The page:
After the success of The Dry, I knew I would definitely be adding this series to my TBR list. I have anxiously been waiting to get my hands on this book, but I was unable to read it for the longest time because of my other commitments. But I finally did it! Here is my review:
Summary (Goodreads): Five women go on a hike. Only four return. Jane Harper, the New York Times bestselling author of The Dry, asks: How well do you really know the people you work with?
When five colleagues are forced to go on a corporate retreat in the wilderness, they reluctantly pick up their backpacks and start walking down the muddy path.
But one of the women doesn’t come out of the woods. And each of her companions tells a slightly different story about what happened.
Federal Police Agent Aaron Falk has a keen interest in the whereabouts of the missing hiker. In an investigation that takes him deep into isolated forest, Falk discovers secrets lurking in the mountains, and a tangled web of personal and professional friendship, suspicion, and betrayal among the hikers. But did that lead to murder?
Review: I’m going to start by saying this: The Dry was better. At least, that’s how I felt.
When I started reading this novel, I was hoping to have the same experience as I had with The Dry: great characters, deeply layered plot, and that buildup of tension that makes a thriller oh-so-juicy. Unfortunately, I didn’t feel any of that. This story is all about how Aaron and Cameron are looking for one of the missing women from the camping trip, who is actually their main point of contact in a fraud investigation.
But they don’t really do much.
This novel is full of Aaron walking around and thinking. Sitting in a hotel room and thinking. Driving and thinking. And he’s mostly thinking about his father and their relationship. I’ll be honest, it was quite boring. I wanted to see some active investigation going on. But there really was none. Other people were going out into the wilderness to look for the missing camper. Aaron and Cameron didn’t really go out and ask too many important questions from the other witnesses. They just talked to each other a lot, and to their bosses who only said “Get the contracts”; it was the most used phrase in the book and it drove me insane pretty quickly.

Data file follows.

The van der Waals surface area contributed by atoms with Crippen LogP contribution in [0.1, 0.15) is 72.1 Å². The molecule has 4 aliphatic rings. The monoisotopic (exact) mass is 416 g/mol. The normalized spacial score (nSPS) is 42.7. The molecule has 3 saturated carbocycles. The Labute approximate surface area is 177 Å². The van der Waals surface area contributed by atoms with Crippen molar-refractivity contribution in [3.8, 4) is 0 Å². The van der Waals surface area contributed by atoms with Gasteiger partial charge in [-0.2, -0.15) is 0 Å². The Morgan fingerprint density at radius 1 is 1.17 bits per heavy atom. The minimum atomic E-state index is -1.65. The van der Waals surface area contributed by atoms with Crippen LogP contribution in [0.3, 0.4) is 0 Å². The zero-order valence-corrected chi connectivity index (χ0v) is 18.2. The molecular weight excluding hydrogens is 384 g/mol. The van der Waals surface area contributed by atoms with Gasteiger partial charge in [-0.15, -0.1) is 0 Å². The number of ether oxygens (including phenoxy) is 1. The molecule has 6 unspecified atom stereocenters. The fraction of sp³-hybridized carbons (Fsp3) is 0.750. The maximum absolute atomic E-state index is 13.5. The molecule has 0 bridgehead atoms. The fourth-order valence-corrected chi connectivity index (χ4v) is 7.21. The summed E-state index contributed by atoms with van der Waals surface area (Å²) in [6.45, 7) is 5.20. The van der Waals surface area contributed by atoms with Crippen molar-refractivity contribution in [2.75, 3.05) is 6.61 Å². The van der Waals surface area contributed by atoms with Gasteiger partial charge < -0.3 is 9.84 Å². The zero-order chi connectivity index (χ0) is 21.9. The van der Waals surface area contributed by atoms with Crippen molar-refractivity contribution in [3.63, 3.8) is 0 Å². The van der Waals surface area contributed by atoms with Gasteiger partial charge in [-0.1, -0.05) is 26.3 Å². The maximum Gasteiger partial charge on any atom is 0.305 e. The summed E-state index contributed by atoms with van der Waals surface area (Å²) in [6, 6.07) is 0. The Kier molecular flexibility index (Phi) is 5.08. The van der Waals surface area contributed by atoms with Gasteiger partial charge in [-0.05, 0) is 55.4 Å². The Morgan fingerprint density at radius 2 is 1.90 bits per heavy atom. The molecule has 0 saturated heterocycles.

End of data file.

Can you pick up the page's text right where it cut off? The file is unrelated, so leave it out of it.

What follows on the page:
The actual interesting part of the story began around Chapter 20 for me – and this is a book with only 35 chapters. I struggled to push through to get to this point because nothing really happened. But then when I got to the end, it wasn’t that great, either. There’s such a short list of suspects that it wasn’t too hard to guess. And it all just lacked that thrill factor/twist that I was looking for.
The only thing I really loved about this book was the writing style. Each chapter was divided such that the first bit would be taking place in the present, and the second half would be recounting what had happened in the wilderness with the women, from each of their perspectives. Needless to say, I liked the latter half. The author did a fantastic job in creating a creepy vibe. I’m someone who is not very comfortable with camping and is terrified of being out in the wilderness by myself, so every time one of the women experienced fear, I felt it, too.
I also didn’t really like the characters. There just wasn’t that connection that I wanted and even though the author tried to give them backstories and substance, they fell flat for me.
In general, this novel didn’t live up to my expectations and wasn’t as good as the first book in the series. Nevertheless, I will continue to read books by this author. There is potential here, and I’m willing to give the series a shot. But for this novel, I’m giving it a 2/5 stars.